Since Mark hasn’t been paying off this debt for 2 years, his credit-report is already ruined; he isn’t going to do any more damage to his credit-report by claiming bankruptcy. The advantage of declaring bankruptcy is that his creditors cannot legally come after him; e.g., cannot send him letters orgarnish his wages. Because his credit-reports are already ruined, it would take just as long to fix them without declaring bankruptcy as it would if he did declare bankruptcy.
Orman says that it is Mark’s self-destructive nature that allowed those women to take advantage of him. Orman then claims she doesn’t suggest her clients declare bankruptcy lightly; she even says it is inexcuseable to claim bankruptcy twice (most people that claim bankruptcy once claim it twice).
Casting Mark in a positive light, Orman talks about Mark’s history: Mark was robbed twice and during one of those robberies, he was shot at. Orman tells Mark to tell 10 people, who are his closest friends, that he’s going to claim bankruptcy. Orman wants Mark to jubilantly yell out that he’s going to claim bankruptcy, and not only that, but also to be proud of it.
Analysis of the Morality of Declaring Bankruptcy and Natural Law
As you might be able to guess, by the end of the interview, I was about ready to regurgitate. Proud to declare bankruptcy on $70K of debt? Why don’t we tell successful bank-robbers to be proud that they’ve gotten away with stealing? That’s exactly what this is. Declaring bankruptcy is morally no better, and would be no different under natural law, than stealing $70K from the facilities of the credit-card companies.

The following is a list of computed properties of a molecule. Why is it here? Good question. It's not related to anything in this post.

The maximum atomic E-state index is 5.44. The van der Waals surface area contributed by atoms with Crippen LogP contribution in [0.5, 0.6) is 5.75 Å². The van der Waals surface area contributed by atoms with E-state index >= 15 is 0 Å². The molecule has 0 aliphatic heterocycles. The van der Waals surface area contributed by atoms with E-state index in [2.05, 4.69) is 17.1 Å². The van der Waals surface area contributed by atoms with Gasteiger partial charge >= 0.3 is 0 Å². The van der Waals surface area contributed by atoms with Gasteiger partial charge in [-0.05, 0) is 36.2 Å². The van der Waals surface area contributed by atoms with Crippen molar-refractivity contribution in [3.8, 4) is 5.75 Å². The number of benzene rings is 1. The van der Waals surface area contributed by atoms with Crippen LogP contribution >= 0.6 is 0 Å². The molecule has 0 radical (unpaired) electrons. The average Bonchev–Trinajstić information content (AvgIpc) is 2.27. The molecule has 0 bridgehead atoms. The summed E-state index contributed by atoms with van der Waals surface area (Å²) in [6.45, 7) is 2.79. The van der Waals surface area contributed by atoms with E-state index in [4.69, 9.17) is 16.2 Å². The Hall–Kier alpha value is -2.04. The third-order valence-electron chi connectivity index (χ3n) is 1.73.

Furthermore, I’d have to argue against the “rule of thumb” that Orman states. Since this guy makes $50K a year, and has $70K in credit-card debt, he can start paying down his debt; it’s just not going to be easy. How much money does one need to “survive” in the modern world? Well, I don’t know the precise answer, but I do know that graduate students in pHD programs survive on around $20K a year. If they can do it, so can anyone else. That leaves $30K for Mark to pay off debt each year. He could pay off the entire balance on his MBNA card and the entire balance on one of his Discover cards. That would knock his current debt down to about $38.23K, which would grow to $43.37K by the next year. Again, the next year, he pays down $30K of debt, paying off the highest APR card, which reduces his net debt to $13.37K.
Mark’s situation is hardly “impossible”. It is very difficult. Doing the right thing isn’t always easy, but one always has the choice to do the right thing. Furthermore, he can negotiate with these credit-card companies to get exceptions to the annual interest rates, or even get some of the debt knocked off. A credit-card company would rather get some of its money, or get all of its money at a smaller profit than get none of its money. So, what’s the deal with this “rule of thumb” stuff? Well, this is really a “rule” for when it is financially better for you, personally, to declare bankruptcy. In other words, it is a rule for when it is financially beneficial to steal.